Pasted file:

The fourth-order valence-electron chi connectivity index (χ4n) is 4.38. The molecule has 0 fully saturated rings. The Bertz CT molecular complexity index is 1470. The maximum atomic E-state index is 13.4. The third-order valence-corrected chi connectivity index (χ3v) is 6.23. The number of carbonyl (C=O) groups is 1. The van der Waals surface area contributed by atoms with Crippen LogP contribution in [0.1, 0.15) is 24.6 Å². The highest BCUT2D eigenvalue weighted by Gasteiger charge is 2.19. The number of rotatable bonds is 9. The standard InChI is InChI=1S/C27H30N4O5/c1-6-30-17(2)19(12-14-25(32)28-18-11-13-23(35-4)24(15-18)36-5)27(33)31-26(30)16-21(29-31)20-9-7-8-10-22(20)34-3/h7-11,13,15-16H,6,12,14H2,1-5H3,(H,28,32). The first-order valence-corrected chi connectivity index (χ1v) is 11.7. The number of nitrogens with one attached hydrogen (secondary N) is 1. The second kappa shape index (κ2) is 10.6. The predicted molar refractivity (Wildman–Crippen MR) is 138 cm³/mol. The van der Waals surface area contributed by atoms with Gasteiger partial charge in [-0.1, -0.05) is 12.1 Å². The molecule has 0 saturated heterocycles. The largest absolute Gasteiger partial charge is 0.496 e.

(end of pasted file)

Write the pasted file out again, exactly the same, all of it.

The fourth-order valence-electron chi connectivity index (χ4n) is 4.38. The molecule has 0 fully saturated rings. The Bertz CT molecular complexity index is 1470. The maximum atomic E-state index is 13.4. The third-order valence-corrected chi connectivity index (χ3v) is 6.23. The number of carbonyl (C=O) groups is 1. The van der Waals surface area contributed by atoms with Crippen LogP contribution in [0.1, 0.15) is 24.6 Å². The highest BCUT2D eigenvalue weighted by Gasteiger charge is 2.19. The number of rotatable bonds is 9. The standard InChI is InChI=1S/C27H30N4O5/c1-6-30-17(2)19(12-14-25(32)28-18-11-13-23(35-4)24(15-18)36-5)27(33)31-26(30)16-21(29-31)20-9-7-8-10-22(20)34-3/h7-11,13,15-16H,6,12,14H2,1-5H3,(H,28,32). The first-order valence-corrected chi connectivity index (χ1v) is 11.7. The number of nitrogens with one attached hydrogen (secondary N) is 1. The second kappa shape index (κ2) is 10.6. The predicted molar refractivity (Wildman–Crippen MR) is 138 cm³/mol. The van der Waals surface area contributed by atoms with Gasteiger partial charge in [-0.1, -0.05) is 12.1 Å². The molecule has 0 saturated heterocycles. The largest absolute Gasteiger partial charge is 0.496 e.